More than a print shop

Rodney French is not shy about sharing his story of shortcomings and failures in life.

And, the owner of French’s Printing, located at 408 E Main Street in Tuttle isn’t afraid to share his story of faith which he has been doing with juvenile and adult inmates in Canadian County, Center Point, the Carver Center and at the Oklahoma County Jail where he serves as juvenile chaplain.

French said sharing his story has allowed him to have a pathway to those who have shared similar journeys.

“I was raised in a good home,” French said. “But I went astray on a lot of things. I’m glad my story might be able to help them.”

French was adopted from the Salvation Army Hospital in Fort Worth, Texas when he was two weeks old. He was raised in Florida and Texas. At age 13 his father died.

French served 12 years in the United States Air Force and eight years in the Air Force Reserves.

French later married and had two children. He ran several businesses, but divorce and other business issues left him economically and emotionally bruised.

He said he has been fortunate that he has met people along the way that guided him back to his faith.

“I’ve been hurt a lot, but I have had people in life to help me,” he said. “They saw something in me. I gave my life to Christ in 1986.”
French later opened his print shop in Tuttle which he operates Monday 1 p.m. to 6 p .m. and Tuesday through Thursday from 9:30 a.m. to 6 p.m. He is closed on Fridays which is set aside for jail ministry.

Herman Reese first met French back in the 1980s and has served as a spiritual mentor ever since.

He said French is dedicated to helping others learn about God and getting their lives back on the right path.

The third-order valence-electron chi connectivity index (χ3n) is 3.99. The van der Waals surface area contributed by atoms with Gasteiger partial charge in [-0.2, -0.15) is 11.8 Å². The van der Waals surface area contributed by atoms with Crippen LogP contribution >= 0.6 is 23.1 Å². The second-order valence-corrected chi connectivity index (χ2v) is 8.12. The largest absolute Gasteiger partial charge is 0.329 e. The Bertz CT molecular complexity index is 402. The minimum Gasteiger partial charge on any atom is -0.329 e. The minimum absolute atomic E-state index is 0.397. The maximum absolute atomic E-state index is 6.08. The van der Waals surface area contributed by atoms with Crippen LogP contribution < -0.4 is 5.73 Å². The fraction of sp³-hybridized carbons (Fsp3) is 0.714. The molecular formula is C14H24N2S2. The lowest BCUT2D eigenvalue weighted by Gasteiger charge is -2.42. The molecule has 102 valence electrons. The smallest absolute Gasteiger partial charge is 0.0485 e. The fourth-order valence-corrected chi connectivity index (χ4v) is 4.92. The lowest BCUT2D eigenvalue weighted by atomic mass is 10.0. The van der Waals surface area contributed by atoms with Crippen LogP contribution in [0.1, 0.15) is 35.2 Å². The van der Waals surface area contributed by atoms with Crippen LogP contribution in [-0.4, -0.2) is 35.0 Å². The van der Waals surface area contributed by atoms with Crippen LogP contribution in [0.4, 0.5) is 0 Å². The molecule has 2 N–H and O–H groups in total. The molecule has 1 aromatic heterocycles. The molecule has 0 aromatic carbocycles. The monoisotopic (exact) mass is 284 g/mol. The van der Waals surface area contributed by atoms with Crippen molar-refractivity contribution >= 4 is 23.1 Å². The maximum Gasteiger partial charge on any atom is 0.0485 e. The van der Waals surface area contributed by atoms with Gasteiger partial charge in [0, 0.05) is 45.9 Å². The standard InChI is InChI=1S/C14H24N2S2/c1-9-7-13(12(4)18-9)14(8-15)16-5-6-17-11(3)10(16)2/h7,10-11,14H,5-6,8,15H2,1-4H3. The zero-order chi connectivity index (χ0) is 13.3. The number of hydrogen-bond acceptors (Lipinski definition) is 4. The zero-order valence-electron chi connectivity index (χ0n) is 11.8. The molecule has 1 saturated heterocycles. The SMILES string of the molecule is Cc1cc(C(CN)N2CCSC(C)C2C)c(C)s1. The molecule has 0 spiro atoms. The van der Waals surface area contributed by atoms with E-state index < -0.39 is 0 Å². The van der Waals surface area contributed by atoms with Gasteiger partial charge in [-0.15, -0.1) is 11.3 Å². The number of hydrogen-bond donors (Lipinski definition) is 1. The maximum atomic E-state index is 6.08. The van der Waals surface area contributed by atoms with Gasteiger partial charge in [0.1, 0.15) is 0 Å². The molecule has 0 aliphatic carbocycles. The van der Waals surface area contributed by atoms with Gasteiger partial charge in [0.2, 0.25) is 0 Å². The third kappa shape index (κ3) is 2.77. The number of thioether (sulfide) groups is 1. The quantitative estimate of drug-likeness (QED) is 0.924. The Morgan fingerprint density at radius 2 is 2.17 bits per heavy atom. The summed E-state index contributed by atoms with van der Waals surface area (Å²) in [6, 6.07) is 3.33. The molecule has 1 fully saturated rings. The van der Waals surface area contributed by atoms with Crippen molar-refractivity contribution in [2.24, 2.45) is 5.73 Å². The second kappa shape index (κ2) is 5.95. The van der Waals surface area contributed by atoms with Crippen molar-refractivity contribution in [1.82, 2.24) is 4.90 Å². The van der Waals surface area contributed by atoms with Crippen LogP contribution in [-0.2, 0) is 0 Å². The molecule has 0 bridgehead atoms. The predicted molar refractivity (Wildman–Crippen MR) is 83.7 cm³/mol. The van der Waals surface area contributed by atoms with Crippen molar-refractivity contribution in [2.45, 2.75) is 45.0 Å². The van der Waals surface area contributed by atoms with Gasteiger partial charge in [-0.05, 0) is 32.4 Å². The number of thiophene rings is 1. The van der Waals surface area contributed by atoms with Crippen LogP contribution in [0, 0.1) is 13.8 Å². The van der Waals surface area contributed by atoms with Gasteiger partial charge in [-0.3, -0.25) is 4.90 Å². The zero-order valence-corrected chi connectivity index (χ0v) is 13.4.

“I have been involved in his life 30 years or more,” Reese said. “He just lives to be able to help those teenagers and adults get their lives back in order because with his history he knows what it would be like if he had not gotten his life back in order because he had a similar background.”

French started his jail ministry while visiting the Grady County Jail in 1998. He said he felt a calling then to share the word of Christ with inmates.

He started doing chaplain duties at Grady County Jail and at a Union City juvenile facility.

French said the former chaplain at the Oklahoma County Jail heard about him and asked him to come to consider ministering there.

“I am very proud to be in the prison ministry,” French said. “It is a rewarding experience. Everyone loves prayer. I love to serve the Lord any way I can.”

French also knew inmates needed more than prayer. They needed to know someone cared. He sought community support to help pay for meals at holiday time.

He said area businesses, churches and volunteers stepped up to help provide holiday meals at Thanksgiving, Christmas, Easter and Fourth of July.

French said his print shop is more than just a business. He has had former inmates, family members and friends of inmates come by his shop to visit and pray.

“This is just not a print shop,” he said. “It is a ministry. They know my love and my passion for God. The business and ministry are supportive of each other.”

French said he has a simple request he asks of each inmate he ministers to.

“Please walk with God and make the right choices and share Christ with others,” he said. “It makes my day when somebody does it.”

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